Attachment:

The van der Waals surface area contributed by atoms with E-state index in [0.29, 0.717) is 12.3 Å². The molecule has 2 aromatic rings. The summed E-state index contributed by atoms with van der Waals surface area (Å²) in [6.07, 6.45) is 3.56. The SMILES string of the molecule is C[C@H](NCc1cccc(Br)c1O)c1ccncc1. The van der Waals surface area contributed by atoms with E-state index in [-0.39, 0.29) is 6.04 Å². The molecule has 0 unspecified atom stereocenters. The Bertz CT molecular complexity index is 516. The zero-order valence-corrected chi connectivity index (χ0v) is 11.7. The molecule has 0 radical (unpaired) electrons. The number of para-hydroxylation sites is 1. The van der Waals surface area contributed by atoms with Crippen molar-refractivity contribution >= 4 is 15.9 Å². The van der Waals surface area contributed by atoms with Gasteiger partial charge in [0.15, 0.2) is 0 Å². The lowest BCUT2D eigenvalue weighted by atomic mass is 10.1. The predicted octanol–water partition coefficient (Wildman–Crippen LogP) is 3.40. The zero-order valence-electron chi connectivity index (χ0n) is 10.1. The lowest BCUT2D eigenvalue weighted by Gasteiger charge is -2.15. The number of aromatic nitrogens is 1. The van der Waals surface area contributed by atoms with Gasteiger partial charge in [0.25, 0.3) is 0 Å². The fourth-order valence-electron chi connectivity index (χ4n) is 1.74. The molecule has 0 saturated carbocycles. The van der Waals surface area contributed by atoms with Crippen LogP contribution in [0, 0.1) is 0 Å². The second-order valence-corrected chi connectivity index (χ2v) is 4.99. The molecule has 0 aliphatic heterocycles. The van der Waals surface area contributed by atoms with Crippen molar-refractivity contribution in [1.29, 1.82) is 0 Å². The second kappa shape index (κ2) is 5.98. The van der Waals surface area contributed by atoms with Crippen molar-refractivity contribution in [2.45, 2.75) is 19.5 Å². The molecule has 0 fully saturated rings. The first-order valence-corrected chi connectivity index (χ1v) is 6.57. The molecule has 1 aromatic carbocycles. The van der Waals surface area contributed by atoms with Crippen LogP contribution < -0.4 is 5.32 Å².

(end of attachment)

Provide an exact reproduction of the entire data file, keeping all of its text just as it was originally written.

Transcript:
The van der Waals surface area contributed by atoms with E-state index in [0.29, 0.717) is 12.3 Å². The molecule has 2 aromatic rings. The summed E-state index contributed by atoms with van der Waals surface area (Å²) in [6.07, 6.45) is 3.56. The SMILES string of the molecule is C[C@H](NCc1cccc(Br)c1O)c1ccncc1. The van der Waals surface area contributed by atoms with E-state index in [-0.39, 0.29) is 6.04 Å². The molecule has 0 unspecified atom stereocenters. The Bertz CT molecular complexity index is 516. The zero-order valence-corrected chi connectivity index (χ0v) is 11.7. The molecule has 0 radical (unpaired) electrons. The number of para-hydroxylation sites is 1. The van der Waals surface area contributed by atoms with Crippen molar-refractivity contribution >= 4 is 15.9 Å². The van der Waals surface area contributed by atoms with Gasteiger partial charge in [0.15, 0.2) is 0 Å². The lowest BCUT2D eigenvalue weighted by atomic mass is 10.1. The predicted octanol–water partition coefficient (Wildman–Crippen LogP) is 3.40. The zero-order valence-electron chi connectivity index (χ0n) is 10.1. The lowest BCUT2D eigenvalue weighted by Gasteiger charge is -2.15. The number of aromatic nitrogens is 1. The van der Waals surface area contributed by atoms with Gasteiger partial charge in [0.25, 0.3) is 0 Å². The fourth-order valence-electron chi connectivity index (χ4n) is 1.74. The molecule has 0 saturated carbocycles. The van der Waals surface area contributed by atoms with Crippen LogP contribution in [0, 0.1) is 0 Å². The second-order valence-corrected chi connectivity index (χ2v) is 4.99. The molecule has 0 aliphatic heterocycles. The van der Waals surface area contributed by atoms with Crippen molar-refractivity contribution in [1.29, 1.82) is 0 Å². The second kappa shape index (κ2) is 5.98. The van der Waals surface area contributed by atoms with Crippen molar-refractivity contribution in [2.45, 2.75) is 19.5 Å². The molecule has 0 fully saturated rings. The first-order valence-corrected chi connectivity index (χ1v) is 6.57. The molecule has 1 aromatic carbocycles. The van der Waals surface area contributed by atoms with Crippen LogP contribution < -0.4 is 5.32 Å².